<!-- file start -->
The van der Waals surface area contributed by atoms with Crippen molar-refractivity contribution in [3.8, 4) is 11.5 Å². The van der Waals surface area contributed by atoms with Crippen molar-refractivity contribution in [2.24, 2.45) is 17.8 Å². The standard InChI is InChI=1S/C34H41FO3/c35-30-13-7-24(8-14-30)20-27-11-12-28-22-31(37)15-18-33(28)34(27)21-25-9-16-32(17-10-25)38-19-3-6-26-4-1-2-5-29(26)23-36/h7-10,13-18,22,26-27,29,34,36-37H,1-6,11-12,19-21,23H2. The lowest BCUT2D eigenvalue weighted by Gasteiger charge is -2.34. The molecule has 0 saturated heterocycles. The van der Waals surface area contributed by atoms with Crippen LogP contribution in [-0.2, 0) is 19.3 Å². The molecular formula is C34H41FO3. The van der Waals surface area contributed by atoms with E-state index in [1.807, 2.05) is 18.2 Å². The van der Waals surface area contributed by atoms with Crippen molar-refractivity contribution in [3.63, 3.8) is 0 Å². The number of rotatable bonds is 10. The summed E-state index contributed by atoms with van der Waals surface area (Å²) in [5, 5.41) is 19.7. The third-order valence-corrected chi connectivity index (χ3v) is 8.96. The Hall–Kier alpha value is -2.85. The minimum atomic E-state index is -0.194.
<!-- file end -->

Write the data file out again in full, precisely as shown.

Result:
The van der Waals surface area contributed by atoms with Crippen molar-refractivity contribution in [3.8, 4) is 11.5 Å². The van der Waals surface area contributed by atoms with Crippen molar-refractivity contribution in [2.24, 2.45) is 17.8 Å². The standard InChI is InChI=1S/C34H41FO3/c35-30-13-7-24(8-14-30)20-27-11-12-28-22-31(37)15-18-33(28)34(27)21-25-9-16-32(17-10-25)38-19-3-6-26-4-1-2-5-29(26)23-36/h7-10,13-18,22,26-27,29,34,36-37H,1-6,11-12,19-21,23H2. The lowest BCUT2D eigenvalue weighted by Gasteiger charge is -2.34. The molecule has 0 saturated heterocycles. The van der Waals surface area contributed by atoms with Crippen LogP contribution in [-0.2, 0) is 19.3 Å². The molecular formula is C34H41FO3. The van der Waals surface area contributed by atoms with E-state index in [1.807, 2.05) is 18.2 Å². The van der Waals surface area contributed by atoms with Crippen molar-refractivity contribution in [3.63, 3.8) is 0 Å². The number of rotatable bonds is 10. The summed E-state index contributed by atoms with van der Waals surface area (Å²) in [5, 5.41) is 19.7. The third-order valence-corrected chi connectivity index (χ3v) is 8.96. The Hall–Kier alpha value is -2.85. The minimum atomic E-state index is -0.194.